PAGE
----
September 28–30, 2006
Smithsonian American Art Museum, Washington, DC
The field of American art has moved beyond the old paradigm of “what is American about American art?” It is looking anew at relationships, influences, and two-way exchanges with the rest of the world, both historic and contemporary. While lines of academic and modernist influence from Europe to the United States were traced in the field’s early days, Americanist art historians are now interested in wider encounters with diverse peoples. They are exploring many levels of culture and varieties of media, as well as rapidly changing modes of international communication. This symposium looks at American art in a global context—from circum-Atlantic migrations in the eighteenth century to European training and travel in the late nineteenth century; from the export of US culture and media in the twentieth century to the impact of immigration and globalization on the nation’s visual arts in the new millennium.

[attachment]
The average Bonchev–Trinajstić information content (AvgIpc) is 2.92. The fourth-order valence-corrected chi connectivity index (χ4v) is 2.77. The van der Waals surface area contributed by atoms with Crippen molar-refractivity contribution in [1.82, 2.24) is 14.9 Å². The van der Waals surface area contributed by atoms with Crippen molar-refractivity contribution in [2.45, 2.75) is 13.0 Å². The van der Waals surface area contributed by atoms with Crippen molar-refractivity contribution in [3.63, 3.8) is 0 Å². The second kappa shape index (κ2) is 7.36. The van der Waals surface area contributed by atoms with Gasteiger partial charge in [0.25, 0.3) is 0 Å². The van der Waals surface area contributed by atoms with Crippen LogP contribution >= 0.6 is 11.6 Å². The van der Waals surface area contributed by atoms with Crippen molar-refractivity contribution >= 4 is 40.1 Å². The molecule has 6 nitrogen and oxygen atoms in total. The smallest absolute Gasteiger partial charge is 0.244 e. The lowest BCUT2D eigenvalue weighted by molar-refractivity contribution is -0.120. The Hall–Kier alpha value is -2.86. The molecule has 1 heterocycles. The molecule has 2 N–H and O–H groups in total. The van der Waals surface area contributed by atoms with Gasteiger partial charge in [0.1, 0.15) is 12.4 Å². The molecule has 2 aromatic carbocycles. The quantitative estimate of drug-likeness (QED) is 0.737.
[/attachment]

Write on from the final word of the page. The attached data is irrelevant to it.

The embedded video features welcoming remarks by Cynthia Mills, Smithsonian American Art Museum; Elizabeth Glassman, Terra Foundation for American Art; Wanda M. Corn, Stanford University; and other presenters—please click here to view all of the symposium sessions on YouTube.